The farm is the face of Pierce College and one of the few things that remain from the identity of the old San Fernando Valley. Now that identity is being lost with the modernization of the valley. To make sure we keep our piece of this past, the land must be declared a historical landmark.
To apply for landmark status the site must be the first, last, only, or most significant of its type in the state or within a large geographic region, have a profound influence on the history of California or the architecture has to have excellent integrity and be the best surviving work of a pioneer architect, designer or master builder.
While the farm might be one of the last college farms in the state, it certainly has had a profound influence on the history of the San Fernando Valley.
Pierce first opened in 1947 as the Clarence W. Pierce School of Agriculture to educate returning veterans of World War II, 212 of whom enrolled in the first year, according to the Agriculture department website. At the time, Los Angeles County was the leading agricultural county in the state.
The agricultural presence has waned in the San Fernando Valley in the years since, leaving the Pierce farm as one of the last relics of this history that needs to be protected.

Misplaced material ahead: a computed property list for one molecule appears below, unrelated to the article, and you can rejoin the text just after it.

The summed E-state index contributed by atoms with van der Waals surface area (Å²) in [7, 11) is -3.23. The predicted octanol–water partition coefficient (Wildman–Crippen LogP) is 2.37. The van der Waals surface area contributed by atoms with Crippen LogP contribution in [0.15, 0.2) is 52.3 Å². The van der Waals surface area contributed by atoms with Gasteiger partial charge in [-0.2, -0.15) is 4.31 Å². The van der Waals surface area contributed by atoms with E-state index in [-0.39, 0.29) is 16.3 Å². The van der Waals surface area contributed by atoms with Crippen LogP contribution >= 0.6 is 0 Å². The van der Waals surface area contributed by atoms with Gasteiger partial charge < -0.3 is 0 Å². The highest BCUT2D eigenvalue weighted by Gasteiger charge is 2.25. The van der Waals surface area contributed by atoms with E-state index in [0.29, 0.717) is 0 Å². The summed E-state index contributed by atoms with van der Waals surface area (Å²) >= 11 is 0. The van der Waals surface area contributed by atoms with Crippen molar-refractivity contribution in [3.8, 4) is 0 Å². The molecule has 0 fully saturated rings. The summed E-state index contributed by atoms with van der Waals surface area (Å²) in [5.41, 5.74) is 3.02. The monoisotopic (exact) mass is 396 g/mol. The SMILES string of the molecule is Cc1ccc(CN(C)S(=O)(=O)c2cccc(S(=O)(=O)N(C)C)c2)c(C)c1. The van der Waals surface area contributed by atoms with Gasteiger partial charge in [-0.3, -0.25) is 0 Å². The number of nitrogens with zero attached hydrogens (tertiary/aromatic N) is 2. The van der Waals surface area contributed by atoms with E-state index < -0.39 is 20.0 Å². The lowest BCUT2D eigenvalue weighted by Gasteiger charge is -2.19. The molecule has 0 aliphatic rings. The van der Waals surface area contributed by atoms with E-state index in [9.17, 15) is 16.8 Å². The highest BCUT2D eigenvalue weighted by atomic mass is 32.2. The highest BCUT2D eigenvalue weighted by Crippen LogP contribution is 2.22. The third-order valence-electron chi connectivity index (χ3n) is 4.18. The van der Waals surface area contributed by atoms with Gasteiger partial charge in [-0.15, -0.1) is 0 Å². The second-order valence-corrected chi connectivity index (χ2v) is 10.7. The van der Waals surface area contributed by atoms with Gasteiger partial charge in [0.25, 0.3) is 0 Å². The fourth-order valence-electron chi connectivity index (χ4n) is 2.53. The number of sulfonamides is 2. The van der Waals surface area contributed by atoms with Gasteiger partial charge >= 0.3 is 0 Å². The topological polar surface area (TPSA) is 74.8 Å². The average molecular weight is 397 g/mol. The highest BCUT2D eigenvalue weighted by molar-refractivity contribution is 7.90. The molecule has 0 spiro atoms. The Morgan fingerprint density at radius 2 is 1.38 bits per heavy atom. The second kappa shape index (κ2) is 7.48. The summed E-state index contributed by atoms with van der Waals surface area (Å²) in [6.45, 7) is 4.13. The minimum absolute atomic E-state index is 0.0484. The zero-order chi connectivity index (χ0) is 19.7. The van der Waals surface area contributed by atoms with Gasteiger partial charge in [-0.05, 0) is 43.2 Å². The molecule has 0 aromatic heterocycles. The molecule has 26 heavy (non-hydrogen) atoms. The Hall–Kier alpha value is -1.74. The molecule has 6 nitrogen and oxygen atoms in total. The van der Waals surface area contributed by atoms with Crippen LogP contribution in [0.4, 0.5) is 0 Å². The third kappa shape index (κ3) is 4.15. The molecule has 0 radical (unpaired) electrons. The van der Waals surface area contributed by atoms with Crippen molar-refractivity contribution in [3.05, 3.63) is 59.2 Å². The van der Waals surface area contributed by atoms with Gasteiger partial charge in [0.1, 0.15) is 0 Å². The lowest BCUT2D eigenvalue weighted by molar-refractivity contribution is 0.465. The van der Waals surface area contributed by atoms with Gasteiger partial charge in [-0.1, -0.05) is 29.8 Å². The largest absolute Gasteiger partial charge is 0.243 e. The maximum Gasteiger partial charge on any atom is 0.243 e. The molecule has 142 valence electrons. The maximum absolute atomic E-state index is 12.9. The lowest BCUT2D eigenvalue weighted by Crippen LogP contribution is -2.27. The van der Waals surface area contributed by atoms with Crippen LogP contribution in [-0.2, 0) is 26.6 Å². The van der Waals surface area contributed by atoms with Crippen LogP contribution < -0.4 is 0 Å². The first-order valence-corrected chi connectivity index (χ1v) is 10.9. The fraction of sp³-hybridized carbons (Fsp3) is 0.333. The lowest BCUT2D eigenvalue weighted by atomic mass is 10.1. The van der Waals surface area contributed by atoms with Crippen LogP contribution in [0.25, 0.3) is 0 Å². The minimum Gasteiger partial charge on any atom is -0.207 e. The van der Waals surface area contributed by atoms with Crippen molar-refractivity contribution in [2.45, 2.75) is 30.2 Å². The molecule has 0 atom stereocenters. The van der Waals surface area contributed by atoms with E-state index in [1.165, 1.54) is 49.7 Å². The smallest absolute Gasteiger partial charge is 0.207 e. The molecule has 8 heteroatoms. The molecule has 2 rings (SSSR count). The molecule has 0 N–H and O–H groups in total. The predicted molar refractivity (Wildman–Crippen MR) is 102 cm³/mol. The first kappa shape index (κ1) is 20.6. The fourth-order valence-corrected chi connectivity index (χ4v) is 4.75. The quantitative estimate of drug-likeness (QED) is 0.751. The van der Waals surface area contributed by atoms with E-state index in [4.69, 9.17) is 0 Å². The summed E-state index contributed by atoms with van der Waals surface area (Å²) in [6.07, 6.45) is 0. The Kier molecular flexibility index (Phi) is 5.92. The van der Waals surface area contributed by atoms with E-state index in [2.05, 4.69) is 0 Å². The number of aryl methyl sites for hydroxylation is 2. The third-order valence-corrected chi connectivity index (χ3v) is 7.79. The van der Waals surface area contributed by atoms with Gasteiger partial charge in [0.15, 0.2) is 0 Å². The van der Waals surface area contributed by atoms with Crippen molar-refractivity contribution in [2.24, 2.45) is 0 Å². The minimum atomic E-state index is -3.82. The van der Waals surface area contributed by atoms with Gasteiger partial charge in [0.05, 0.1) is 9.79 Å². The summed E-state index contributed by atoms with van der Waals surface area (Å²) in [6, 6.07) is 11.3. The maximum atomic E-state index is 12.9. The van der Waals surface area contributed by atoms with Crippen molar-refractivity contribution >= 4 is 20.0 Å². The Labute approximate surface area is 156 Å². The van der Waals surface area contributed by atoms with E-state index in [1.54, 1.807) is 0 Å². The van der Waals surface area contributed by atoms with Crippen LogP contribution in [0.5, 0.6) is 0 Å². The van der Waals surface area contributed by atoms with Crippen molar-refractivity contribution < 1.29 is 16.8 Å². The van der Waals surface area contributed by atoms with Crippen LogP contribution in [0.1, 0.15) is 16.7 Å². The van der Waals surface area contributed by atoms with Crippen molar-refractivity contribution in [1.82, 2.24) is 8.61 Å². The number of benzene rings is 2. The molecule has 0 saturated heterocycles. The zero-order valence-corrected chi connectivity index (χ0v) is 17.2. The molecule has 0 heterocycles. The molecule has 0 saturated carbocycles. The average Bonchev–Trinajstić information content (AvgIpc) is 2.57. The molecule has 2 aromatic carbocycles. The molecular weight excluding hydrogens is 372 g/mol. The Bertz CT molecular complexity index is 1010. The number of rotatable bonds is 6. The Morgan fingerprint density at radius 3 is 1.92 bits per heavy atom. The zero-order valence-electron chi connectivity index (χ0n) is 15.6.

If historical landmark status cannot be attained, an alternative could be to sign a Williamson Act contract and make the farm an agricultural preserve.
Agricultural preserves are legally protected sections of land that are restricted to agricultural or open space uses in an effort to hold back “unnecessary conversion to urban uses,” according to the California Department of Conservation website.
The only requirements are that the land must be no less than 100 acres, which the farm easily meets, and the minimum term of the contract is 10 years.
The only problem is that the farm is owned by Pierce and in the end it is up to the college to initiate such a contract.
While this might not seem like a worry under the current college president, Kathleen Burke, who has not sold any land nor expressed a desire to do so, it has happened in the past.
A previous article by the Roundup reported that in 1987, 21 acres of land was sold for $4 million, on which the West Valley Occupational Center was built. Before it was sold, it was a place where Pierce College’s cows ranged, according to Leland Shapiro, department chair of Agriculture and Natural Resources.
Even though Burke made clear their intentions not to sell any land in a press release, who is to say that the next president or future administrators will not decide to sell more land?
The culture of the San Fernando Valley is at stake and if Pierce wants to ensure we have a farm for posterity, the land must be made into a historical landmark to ensure no interest groups inside or outside the school can tread on what is left of the valley’s early culture.